Date of Award

8-1-2011

Degree Name

Master of Science

Department

Geography and Environmental Resources

First Advisor

Oyana, Tonny

Abstract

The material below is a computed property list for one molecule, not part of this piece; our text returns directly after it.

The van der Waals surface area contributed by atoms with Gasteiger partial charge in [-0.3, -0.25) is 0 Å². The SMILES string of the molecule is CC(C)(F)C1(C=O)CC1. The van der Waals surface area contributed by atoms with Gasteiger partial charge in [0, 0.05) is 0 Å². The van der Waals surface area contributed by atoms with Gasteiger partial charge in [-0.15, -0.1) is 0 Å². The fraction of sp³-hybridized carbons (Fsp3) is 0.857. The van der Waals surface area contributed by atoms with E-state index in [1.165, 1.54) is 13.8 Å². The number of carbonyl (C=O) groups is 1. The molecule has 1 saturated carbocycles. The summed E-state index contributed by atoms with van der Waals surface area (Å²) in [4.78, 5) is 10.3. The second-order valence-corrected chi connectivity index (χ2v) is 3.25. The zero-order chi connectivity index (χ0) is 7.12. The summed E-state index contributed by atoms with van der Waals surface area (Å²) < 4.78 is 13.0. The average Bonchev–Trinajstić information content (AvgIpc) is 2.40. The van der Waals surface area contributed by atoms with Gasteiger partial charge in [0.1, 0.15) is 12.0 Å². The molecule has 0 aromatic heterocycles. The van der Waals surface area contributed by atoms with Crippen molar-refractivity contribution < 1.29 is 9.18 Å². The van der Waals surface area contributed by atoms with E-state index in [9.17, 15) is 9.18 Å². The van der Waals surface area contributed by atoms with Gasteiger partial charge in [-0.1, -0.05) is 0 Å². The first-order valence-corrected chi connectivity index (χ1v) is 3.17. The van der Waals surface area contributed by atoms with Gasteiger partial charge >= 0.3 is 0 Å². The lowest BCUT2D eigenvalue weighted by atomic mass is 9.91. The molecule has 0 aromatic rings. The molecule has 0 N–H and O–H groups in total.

Onchocerciasis is a blindness-causing disease caused by a nematode called Onchocerca volvulus that is transmitted by Simulium blackflies. The disease is a major epidemiological problem among rural communities living in close proximity to rivers in some population in Sub-Saharan Africa. Recent studies identified Ghana to be a treat of recrudescence of onchocerciasis in neighboring countries. This thesis applies spatial models, predicts, and assesses population at risk of onchocerciasis in Ghana. It also evaluates the disease endemicity in Burundi in order to test the models applied in Ghana. Onchocerciasis prevalence data spanning a period of 2004 (Ghana) and 1985-1992 (Burundi) were integrated together with biophysical variables in a GIS. Next, modeling of the spatial risk of onchocerciasis was based on the principal component analysis (PCA) regression models. The final predictive spatial models represent the risk of the disease. The spatial models showed potential biogeographic zones and epidemiological patterns of onchocerciasis in relation to village settlements that are at risk. Also, the risk of onchocerciasis increased with the proximity to the rivers. The estimated population at risk in Ghana in 2010 was 5,211,808 people (or 21.36% of the total population) and 235,032 people in Burundi (or 2.8% of the total population). Findings from this study can help in the effective design of preventive control measures of the risk of recrudescence of the disease and safeguard the achievements of the OCP and APOC programs.

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